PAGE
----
I’m all for semantic debates, but this isn’t addressing the point in contention. To reduce confusion, I’ll say it like this: Boeing didn’t ‘discover’ anything, this is all old discoveries.

Now, I also disagree with the idea that a process even could be patented. It seems to me like patenting a (philosophical or scientific) theory — preventing other people from using something like this doesn’t seem to make much sense.

Mike (profile) says:

Re: You can patent a maneuver?

Can one patent a soccer maneuver which results in getting by another player? Or what about a specific dunk in basketball that really hypes up the crowd? Patent that and then licsense it to all of the NBA players – they need to spend their money on something.

Given that we’ve already seen people patenting “sign spinning” expect to see exactly what you describe above before too long.

http://www.techdirt.com/articles/20070501/204446.shtml

Crooks in Office says:

Re: You can patent a maneuver?

It ends when we stop putting the corrupt in places where they have authority to grant such things like this. I wonder how much Boeing paid the examiner. They were smart enough to keep it quiet for 10 years, because this is the first I’ve ever read about it (not to say I’m in anyones loop).

I think whoever,at SES Americom made the decision to give into this one, they need demoted to janitor. They’d probably do more good for the company moping the floors.

Is it just me, or is this country really going nuts? Where did we lose our moral compass.. Hell.. have we ever really had one.. Now my head hurts..

angry dude says:

Re: Re: You can patent a maneuver?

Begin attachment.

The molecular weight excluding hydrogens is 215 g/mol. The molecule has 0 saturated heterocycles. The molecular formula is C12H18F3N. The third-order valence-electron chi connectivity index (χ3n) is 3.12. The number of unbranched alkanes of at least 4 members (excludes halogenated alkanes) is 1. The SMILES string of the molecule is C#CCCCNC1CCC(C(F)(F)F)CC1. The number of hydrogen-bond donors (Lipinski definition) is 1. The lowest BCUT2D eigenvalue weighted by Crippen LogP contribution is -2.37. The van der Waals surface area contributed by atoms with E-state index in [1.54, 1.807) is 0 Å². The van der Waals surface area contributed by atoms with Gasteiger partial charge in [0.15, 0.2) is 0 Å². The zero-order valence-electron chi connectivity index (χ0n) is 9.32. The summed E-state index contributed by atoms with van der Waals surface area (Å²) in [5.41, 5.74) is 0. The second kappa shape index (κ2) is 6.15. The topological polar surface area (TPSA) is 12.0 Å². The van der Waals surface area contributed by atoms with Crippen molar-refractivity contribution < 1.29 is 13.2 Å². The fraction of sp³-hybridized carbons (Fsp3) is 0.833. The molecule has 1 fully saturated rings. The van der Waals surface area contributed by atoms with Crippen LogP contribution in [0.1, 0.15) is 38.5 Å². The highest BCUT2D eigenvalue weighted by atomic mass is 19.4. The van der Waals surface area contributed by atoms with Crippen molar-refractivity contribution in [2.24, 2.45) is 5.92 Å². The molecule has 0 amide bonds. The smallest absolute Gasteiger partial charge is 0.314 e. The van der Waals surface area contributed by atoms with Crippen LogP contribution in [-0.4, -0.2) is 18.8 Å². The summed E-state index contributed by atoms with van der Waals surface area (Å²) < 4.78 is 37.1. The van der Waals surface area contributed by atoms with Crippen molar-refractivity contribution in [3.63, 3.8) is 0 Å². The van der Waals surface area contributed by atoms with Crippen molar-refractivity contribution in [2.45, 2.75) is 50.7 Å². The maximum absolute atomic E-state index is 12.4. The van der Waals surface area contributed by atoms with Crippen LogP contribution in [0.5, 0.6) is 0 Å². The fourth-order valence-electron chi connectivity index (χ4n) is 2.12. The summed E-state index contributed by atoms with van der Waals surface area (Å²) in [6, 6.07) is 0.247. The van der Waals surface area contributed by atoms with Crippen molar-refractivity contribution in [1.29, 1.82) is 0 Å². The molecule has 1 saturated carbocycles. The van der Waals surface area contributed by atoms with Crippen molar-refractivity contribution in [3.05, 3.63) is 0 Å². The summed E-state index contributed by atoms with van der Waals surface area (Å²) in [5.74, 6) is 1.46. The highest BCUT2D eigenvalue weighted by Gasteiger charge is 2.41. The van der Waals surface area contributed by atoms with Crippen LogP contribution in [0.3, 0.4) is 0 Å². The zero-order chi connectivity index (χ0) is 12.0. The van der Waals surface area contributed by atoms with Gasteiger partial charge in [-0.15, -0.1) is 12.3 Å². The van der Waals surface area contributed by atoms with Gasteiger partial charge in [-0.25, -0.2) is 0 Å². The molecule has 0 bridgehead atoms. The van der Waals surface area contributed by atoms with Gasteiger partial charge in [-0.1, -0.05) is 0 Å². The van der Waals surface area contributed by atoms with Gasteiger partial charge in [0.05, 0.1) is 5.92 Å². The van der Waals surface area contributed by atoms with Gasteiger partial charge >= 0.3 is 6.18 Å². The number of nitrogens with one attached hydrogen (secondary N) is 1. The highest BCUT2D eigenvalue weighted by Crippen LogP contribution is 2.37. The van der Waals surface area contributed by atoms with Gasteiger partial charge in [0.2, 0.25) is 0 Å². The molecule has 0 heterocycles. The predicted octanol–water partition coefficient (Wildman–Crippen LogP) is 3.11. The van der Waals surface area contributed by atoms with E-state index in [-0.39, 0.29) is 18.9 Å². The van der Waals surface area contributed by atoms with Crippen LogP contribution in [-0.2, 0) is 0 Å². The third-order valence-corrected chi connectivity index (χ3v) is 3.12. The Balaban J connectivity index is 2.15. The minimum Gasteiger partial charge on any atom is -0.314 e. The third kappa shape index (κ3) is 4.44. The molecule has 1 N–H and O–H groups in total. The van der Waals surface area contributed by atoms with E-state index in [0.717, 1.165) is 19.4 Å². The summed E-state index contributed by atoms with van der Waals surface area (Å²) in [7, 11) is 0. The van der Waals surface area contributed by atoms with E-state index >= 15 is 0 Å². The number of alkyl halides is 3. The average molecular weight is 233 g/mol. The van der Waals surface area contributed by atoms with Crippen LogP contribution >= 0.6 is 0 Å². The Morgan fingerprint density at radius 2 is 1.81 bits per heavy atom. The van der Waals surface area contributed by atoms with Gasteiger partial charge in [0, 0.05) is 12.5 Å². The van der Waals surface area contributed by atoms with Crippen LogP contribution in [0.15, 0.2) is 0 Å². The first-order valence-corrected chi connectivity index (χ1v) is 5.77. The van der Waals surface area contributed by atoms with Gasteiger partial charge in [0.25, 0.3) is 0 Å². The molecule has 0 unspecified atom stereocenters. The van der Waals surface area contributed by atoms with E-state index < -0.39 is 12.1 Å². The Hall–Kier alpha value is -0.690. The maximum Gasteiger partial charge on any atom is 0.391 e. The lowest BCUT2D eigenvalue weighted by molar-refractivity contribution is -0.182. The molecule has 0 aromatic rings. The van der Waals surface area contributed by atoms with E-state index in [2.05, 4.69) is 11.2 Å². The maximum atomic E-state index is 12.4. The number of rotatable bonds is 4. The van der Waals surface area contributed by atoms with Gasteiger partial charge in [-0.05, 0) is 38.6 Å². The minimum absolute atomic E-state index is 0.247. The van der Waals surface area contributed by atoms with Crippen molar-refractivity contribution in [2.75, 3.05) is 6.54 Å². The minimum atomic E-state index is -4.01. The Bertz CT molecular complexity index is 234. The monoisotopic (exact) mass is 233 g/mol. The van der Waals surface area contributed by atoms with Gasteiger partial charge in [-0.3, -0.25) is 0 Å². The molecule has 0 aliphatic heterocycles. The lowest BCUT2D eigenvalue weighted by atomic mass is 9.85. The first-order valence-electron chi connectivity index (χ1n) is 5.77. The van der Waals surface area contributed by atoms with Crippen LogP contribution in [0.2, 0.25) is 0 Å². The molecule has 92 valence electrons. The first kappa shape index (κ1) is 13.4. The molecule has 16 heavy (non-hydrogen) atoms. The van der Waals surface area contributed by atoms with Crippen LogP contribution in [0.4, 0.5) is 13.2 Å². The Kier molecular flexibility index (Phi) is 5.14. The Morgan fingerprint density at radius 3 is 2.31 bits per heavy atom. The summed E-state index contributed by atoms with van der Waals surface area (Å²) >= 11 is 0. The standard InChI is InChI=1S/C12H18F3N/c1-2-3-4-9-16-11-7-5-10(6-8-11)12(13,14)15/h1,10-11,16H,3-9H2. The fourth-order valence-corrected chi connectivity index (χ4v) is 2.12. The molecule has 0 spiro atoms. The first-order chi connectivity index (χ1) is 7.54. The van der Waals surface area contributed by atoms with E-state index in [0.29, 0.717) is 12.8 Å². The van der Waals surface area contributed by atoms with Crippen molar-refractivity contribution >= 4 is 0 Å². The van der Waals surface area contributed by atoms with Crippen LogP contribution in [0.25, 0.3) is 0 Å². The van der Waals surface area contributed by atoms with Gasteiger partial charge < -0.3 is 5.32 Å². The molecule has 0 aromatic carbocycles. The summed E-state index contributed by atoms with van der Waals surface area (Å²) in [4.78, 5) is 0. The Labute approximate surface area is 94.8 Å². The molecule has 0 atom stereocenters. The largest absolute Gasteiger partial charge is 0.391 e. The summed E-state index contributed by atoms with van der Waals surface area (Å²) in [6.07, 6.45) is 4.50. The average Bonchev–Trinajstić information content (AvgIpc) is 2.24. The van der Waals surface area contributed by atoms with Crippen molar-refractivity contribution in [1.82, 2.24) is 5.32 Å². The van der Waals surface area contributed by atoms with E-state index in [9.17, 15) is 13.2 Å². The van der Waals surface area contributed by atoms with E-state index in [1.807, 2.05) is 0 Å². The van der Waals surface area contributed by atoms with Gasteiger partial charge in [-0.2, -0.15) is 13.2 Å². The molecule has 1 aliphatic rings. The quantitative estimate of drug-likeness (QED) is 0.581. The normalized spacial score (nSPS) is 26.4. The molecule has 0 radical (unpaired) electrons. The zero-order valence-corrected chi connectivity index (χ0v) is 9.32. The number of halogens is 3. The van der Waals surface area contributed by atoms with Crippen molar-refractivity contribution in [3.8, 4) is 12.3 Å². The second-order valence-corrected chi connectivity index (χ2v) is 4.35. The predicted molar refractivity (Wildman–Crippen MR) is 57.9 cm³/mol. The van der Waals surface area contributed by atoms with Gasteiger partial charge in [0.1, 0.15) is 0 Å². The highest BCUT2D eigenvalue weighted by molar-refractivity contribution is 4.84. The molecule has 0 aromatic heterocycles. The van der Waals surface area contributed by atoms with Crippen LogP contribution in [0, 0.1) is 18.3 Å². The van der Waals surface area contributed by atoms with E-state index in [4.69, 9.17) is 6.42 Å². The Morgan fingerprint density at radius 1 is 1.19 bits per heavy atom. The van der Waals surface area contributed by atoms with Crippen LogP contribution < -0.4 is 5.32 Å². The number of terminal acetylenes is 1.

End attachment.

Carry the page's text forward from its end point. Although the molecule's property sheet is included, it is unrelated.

“Is it just me, or is this country really going nuts?”

Unfortunately, very unfortunately, it’s not just you, punk

This country is populated by all kinds of mental retards and imbeciles like you

This shitty blog is a lacmus paper of mass idiocy

Someone, please, invent and patent brain activity for techdirt lemmings !

Kiba (user link) says:

Re: You can patent a maneuver?

We have a moral compass. Just not a moral compass that align with the economic interest of the country very well.

If you ask 100 persons about if people deserve patents. They will probably say yes without examining if it is necessary in the first place or promote economic progress.

Ignorance of economics also play into the hand of a bad moral compass.

People are not trained to think economically nor do they think what is the best for economy. If anything, probably half of the country think that free trade is bad. Unions are good. And MPAA is right to sue people for copyright infringement.

It isn’t even a corrupts few. It is a vast majority with good intentions but are misguided and ignorant.

Heck, patent abuses are just the tip of the ice berg. The bigger question is whether the patent system are necessary in the first place.

Summer Glau says:

Re: Re: Re:

And viola your credibility is gone. If you are going to parry a verbal jab you should always respond in a civil manner with well thought out counter points not unfounded insults which just lower others’ viewpoints of you. This is especially true if your veracity and reputation are already in low opinion.

-Summer Glau

the.arctic (profile) says:

One thing that never seems to come up in all the current patent hubub is that the human genome is partially patented. You, I and thousands of other living things are in part or in whole owned by corporations and the universities they fund to do research. Screw process patents, I want to know why “discovering” the genes that make up the genetic code of diseases can be used to halt non-licensed research on them.

Tom Greenhaw says:

All they have to do is not perform the maneuver in March or September.

The patent specifies that the launch must be made in March or September.

In fact, SES could try to get a patent for performing this maneuver from an existing orbit and recover 50 million.

Oops, this idea is now in the public domain. Forgetting the fact that all this is obvious even to a layman…

Manish Keswani says: